During Firing Up, the Crafts Council’s national programme to revive clay skills, Clayground led professional development days for teachers in 11 cities. The majority of these took place, or linked in some way to the local museum as source of inspiration and/or maker-space.

Clayground has worked extensively with Ikon, Birmingham, on public events and with Ikon Youth Programme.

Clayground has twice exhibited in the former Spode Factory at the British Ceramic Biennial.  For more information go to Public, exhibitions page.

Regeneration

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Regeneration

King’s Cross is the largest central urban site of regeneration in the UK with 67 acres of new buildings, where the Granary Building beside the Regent Canal is home to Central Saint Martins. Clayground has worked extensively with the college of art and different partners in the area, staging workshops and events as a contribution to place-making, community building and regeneration.

Recently restored by the Prince’s Trust in Stoke-on-Trent, Middleport Pottery is home to Burleigh, a must-see gem of Britain’s industrial history. Clayground has led several public projects here. A large sculpture, Pits and Pots, explored Stoke youths’ career choices until the 1980s – to go down the mines or onto the potbanks. Kiln specialist, Martin Brockman, constructed a kiln from Burleigh pottery waste, echoing the shape of Stoke’s distinctive bottle kilns. Activities were aimed at bringing new audiences to Middleport and sparking conversations about clay across the generations.

“The weekend raised our profile as a venue for creative activities not just as a “museum”. Martin [Brockman – kiln artist] was a brilliant communicator and always took the time to chat to staff, volunteers and visitors. People are used to the practicalities of the ceramic industry, it adds a new dimension to see it interpreted in art and encourages people to look to a creative future rather than just an industrial past.” Teresa Fox-Wells, Visitor Services Manager, Prince’s Trust, Middleport Pottery.

Collaboration with London Sculpture workshop in 2014 enabled a kiln construction course with members of Crisis art group. Different types of kiln from brick-built updraught to paper, raku and suspended, provided the focus for community celebration to mark the final chapter in the Bermondsey Project, an arts hub in south London housed in a large building awaiting redevelopment.

The British Ceramics Biennial (BCB) takes place in the former Spode Factory, Stoke-on-Trent. Clayground’s exhibitions and workshops at the BCB are designed with this redundant industrial space as context.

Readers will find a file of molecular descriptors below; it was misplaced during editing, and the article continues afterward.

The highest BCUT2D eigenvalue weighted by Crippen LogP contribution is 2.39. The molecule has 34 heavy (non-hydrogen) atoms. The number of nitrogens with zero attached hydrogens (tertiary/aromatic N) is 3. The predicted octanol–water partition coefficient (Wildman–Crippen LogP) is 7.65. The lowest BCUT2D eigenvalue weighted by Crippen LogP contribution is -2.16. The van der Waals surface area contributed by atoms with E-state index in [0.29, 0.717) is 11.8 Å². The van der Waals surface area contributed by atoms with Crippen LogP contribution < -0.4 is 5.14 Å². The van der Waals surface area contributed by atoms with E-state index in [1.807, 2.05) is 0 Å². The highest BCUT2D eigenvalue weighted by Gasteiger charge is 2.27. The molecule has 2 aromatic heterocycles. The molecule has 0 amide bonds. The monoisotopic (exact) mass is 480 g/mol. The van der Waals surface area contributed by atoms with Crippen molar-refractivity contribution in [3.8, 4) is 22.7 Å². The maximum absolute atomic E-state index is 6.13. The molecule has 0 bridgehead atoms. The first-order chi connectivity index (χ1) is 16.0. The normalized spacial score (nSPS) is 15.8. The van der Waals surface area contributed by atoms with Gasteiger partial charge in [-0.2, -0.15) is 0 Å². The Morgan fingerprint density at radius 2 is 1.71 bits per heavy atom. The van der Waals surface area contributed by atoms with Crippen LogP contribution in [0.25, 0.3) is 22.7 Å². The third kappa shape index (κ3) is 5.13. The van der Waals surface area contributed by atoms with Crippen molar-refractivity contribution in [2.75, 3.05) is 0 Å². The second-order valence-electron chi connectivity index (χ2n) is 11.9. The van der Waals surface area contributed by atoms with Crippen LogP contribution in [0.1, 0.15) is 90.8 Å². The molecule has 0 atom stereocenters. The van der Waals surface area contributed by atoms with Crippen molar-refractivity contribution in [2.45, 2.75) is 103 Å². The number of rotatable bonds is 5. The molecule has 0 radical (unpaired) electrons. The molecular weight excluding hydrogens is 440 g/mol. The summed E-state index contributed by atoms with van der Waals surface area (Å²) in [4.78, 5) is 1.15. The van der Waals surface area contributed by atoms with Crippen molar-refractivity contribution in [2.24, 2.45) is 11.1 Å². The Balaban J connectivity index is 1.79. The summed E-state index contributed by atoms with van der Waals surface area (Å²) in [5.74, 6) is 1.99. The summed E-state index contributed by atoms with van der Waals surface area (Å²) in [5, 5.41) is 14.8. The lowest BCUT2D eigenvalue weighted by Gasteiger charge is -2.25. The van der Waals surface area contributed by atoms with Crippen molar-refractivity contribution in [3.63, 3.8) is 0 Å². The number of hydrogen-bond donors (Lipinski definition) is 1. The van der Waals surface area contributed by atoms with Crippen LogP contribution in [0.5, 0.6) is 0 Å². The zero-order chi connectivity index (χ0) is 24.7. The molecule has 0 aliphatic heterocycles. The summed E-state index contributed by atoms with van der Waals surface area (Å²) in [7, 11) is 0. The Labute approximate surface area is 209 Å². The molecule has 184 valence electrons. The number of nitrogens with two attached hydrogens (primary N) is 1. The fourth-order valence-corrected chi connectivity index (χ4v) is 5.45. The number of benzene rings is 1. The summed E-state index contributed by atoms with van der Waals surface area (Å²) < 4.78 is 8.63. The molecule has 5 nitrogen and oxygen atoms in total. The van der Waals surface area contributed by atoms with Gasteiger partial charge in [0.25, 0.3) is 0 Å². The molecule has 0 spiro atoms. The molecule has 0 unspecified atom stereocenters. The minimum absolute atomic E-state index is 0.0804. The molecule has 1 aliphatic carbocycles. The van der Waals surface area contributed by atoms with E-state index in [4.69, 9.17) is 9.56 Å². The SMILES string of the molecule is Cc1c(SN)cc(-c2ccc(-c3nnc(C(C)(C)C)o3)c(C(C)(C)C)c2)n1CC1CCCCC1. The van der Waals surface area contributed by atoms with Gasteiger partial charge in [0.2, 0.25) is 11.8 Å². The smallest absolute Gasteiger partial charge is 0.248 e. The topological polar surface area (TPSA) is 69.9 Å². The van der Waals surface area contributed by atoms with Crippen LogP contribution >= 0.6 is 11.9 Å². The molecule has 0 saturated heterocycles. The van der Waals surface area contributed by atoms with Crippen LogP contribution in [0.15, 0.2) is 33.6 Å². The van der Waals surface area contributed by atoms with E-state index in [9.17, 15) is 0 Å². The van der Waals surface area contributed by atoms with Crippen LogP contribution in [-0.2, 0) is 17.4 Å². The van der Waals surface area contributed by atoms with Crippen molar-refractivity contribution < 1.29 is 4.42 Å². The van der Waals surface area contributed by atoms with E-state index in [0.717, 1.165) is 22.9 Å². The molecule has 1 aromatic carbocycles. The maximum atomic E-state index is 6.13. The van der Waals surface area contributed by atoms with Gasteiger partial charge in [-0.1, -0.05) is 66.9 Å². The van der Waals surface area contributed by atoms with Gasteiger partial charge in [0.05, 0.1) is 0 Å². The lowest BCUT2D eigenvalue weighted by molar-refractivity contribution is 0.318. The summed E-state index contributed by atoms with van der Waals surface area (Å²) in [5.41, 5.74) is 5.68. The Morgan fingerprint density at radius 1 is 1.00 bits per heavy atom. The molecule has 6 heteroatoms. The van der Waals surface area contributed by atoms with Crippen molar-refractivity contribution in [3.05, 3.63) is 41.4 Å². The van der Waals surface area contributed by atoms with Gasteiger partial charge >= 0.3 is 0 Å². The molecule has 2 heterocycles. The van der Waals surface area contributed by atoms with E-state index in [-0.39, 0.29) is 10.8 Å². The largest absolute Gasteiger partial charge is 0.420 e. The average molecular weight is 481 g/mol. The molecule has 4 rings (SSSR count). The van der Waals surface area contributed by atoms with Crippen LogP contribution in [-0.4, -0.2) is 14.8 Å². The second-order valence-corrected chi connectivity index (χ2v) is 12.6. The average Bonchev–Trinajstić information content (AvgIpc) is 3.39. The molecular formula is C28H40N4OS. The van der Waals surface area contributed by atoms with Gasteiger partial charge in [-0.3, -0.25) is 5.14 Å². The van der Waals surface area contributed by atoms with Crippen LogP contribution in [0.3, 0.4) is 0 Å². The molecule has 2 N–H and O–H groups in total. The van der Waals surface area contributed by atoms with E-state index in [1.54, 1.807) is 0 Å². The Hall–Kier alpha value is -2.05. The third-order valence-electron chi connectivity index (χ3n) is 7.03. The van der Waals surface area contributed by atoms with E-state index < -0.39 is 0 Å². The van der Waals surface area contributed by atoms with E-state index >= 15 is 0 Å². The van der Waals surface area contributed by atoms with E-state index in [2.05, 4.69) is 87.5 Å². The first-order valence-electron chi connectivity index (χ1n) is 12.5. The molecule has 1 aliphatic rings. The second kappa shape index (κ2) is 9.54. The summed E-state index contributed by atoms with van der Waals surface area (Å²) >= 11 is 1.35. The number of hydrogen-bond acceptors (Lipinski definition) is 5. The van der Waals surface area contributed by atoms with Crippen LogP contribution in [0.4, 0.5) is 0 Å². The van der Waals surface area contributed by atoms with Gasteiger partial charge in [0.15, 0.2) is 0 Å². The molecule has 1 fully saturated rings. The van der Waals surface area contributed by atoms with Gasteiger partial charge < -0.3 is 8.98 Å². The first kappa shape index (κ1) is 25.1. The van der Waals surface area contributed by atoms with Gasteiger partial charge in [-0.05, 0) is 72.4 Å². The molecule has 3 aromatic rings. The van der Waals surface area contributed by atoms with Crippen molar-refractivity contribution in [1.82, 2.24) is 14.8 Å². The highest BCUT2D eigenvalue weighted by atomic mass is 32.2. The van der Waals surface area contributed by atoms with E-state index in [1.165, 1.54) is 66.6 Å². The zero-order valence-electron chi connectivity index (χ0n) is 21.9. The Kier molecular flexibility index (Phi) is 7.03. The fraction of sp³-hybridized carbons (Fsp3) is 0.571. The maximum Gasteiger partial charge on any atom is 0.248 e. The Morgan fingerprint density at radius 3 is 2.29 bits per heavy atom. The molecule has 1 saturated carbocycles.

“What a truly stunning Biennial show 2015 thank you for your event, this Saturday I had the pleasure to witness something quite unique and inspiring, and as an artist and photographer living in the Northwest of England I have rarely been so moved by location and subject. The Spode factory venue in all its decaying but graceful forgotten glory gives perfect setting to the artistry on display.” BCB attendee

Maker Spaces

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Maker Spaces

Clayground celebrates clay in all its guises: as a medium for ceramics throughout time and key ingredient at technology’s leading edge. We collaborate with makers and materials scientists.

With London Sculpture Workshop (LSW) in 2014 we created a course on kiln construction and community celebration. This facilitated knowledge exchange between kiln-artist, Martin Brockman, Clayground, LSW and participants.

In 2015 we teamed up with the Institute of Making, University College London, for an open day on ceramics and clay. We displayed our collection of world clays and materials used in glazing. Clayground colleague, archaeologist Mike Webber, displayed ceramic fragments from early industrial processes.

“Thank you so much for your input to the Clay and Ceramics Day. It was a huge success. We have had so many excited and inspired people telling us stuff on Twitter.” Olivia Clemence, Events Manager, Institute of Making.

Rural Sites

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Rural Sites
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Rural Sites

Finding the countryside in the city, with Project Phakama in 2012, we created an event with clay digging, tile-making and kiln-building in a parkland setting beside the Regent Canal in East London.

As part of Clay Cargo: Digging Deeper into Clay and Canals (2014) we teamed up with Ikon and their boat-based youth programme, Black Country Voyages, to explore Doulton’s ex-clay pit at Saltwells, Dudley. This huge quarry, used for decades by renowned ceramics industrialist Doulton, was rendered obsolete by the bursting of an underground river. Now a spectacular nature reserve and site of scientific special interest, Clayground commissioned artist specialising in clay, Rob Kesseler, and poet, Elisabeth Charis, to respond to the site. We invited the public to make teacups and saucers in raw clay. These were balanced on bamboo poles to hover above the bulrushes at the base of the pit.

“…when I got down to the bottom of the claypit and looked at it, I was gobsmacked! It was amazing and beautiful. The grey cups and saucers floating amongst the brightly coloured wildflowers on a beautiful summer’s afternoon. It ..made me think of the ghosts of past clay and industry making peace with the present iteration of the land… I keep raving about the day and showing my photos took on my phone of the installation to anyone who will look!” Alan Preece,
Senior Warden
Saltwells Nature Reserve, DUE, Environmental Management (Greencare)